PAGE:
This is turning into the coolest August I can remember, with daytime temps not even hitting 80 F. (26 c.) and nights in the 50s F (12 c.). We had a major rainstorm (like everybody in the East) on Wednesday that knocked over 25 or so of the corn stalks in The Survival Garden, but they were staked back up without too much damage.
We picked the ripest tomatoes before the rain to protect them.
That's Incas on the left, Rutgers on the right, Sugar Plum at the top, and another of those Burpee Supersauce guys on the scale, weighing a nice 9.75 oz. (~276 g.).
We also picked 10.5 oz. (~300 g.) of beans. Note: I like to keep the purple Velour and the green Denver filet beans separate for photography, but The Kitchen Goddess lets them fraternize!
She decided to take some of the sauce tomatoes we were accumulating and make tomato paste. She put the paste in ice-cube trays (remember those?) to freeze them individually.
Once frozen, pop them into a bag to store. When you need a small quantity of paste to thicken a sauce, you just take out one or two. I like it!
We also got our first real picking of corn. This variety is "Espresso Bi-color" and was supposed to be early, but clearly it was not for us. The plants never really got robust or put out much. The "Honey Select" I planted, not ready yet, looks like it will produce more. Truth be told, sweet corn never seems to do too well for me, which is a shame, since it is one of my favorite foods.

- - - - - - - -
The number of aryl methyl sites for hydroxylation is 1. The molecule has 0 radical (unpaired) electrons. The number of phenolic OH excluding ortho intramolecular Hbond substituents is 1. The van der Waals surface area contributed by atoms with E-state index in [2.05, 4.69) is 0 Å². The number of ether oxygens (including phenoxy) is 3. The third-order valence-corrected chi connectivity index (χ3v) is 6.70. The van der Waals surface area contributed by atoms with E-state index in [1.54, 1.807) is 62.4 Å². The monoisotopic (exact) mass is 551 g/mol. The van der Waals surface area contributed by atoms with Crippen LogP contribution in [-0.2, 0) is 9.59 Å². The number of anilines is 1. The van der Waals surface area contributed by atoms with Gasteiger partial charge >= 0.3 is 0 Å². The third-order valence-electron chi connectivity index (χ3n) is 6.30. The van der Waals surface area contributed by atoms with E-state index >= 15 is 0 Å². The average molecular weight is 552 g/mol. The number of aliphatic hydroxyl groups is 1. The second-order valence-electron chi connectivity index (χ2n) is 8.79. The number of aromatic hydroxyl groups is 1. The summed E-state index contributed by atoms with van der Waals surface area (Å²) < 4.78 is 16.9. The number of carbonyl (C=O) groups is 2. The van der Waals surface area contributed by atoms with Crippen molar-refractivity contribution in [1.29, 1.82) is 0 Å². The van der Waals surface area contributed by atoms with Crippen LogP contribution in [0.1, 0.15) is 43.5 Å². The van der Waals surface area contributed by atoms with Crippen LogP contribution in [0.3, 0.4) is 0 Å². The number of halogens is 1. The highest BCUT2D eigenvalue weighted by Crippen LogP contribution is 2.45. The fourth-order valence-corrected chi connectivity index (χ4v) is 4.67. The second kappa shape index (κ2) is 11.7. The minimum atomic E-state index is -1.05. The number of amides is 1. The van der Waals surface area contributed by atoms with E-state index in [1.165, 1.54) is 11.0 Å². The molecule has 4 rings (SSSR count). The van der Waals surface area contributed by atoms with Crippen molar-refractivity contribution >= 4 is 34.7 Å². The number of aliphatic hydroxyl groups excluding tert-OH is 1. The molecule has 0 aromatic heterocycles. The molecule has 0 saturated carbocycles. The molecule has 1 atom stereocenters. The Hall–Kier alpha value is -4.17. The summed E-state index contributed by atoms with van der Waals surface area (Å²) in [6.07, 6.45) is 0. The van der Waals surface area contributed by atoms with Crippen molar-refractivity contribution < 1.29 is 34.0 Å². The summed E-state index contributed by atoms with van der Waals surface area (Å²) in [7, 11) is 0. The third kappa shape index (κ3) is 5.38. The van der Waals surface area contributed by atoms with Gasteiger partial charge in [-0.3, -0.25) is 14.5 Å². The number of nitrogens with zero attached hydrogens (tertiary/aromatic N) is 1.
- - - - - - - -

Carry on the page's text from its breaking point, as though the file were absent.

We picked again after the rain.
The lone eggplant went right into a meatless Tikka Masala, from a jar but very tasty.
It was time to pick the sumac "candles." This small tree is very common in the Northeast. It's a native, but can get very invasive. But it gives dour old New England a tropical look.
Here's the picked "candles" (flowers/drupes) ready for drying:
I never did get around to making za'atar with them last year. They all went to making refreshing, slightly lemony iced tea. It helps to add a little black tea to give more flavor.
On Sunday we picked about half our remaining spring-sown beets and carrots (they're slow, I know). This is Golden Touchstone and Detroit Dark Red beets, and Danvers half-long carrots. We got more than 3 pounds (1.36 kg) of beets and almost 7 pounds (3 kg) of carrots (tops removed). TKG was busy processing them while I went for a mountain bike ride!
A nice basket of more of the same stuff...but wait! Our first Diva cucumber (first cucumber period). Hoorah! They are just so poky this year.
That's the last of the blueberries too. The nets are off, and the birds can have the rest.
Now I'd like to introduce you to the newest member of the Eight Gate Farm workforce!
TKG, who likes to give everything a name, is calling her (it) "Fancy Princess" after a horse she used to ride that was, quote, "difficult but fun." I was holding out for a more manly name, like "Ferocious Tiger." Well, it is orange and black. I lost, of course. Wish I'd bought one years ago. You know, a lot of guys in the throes of middle age buy themselves the Harley-Davidson they've always wanted, but me...?
That's it for this week. Thanks for reading, and happy harvests to all!
Gorgeous harvest! Those beets, corn, tomatoes and carrots look wonderful. And YAY for first cucumber (i did the same dance with first yellow squash that finally decided to produce). What is sumac "candles.and what do you do with it? the picture is a bit blurry.ReplyDelete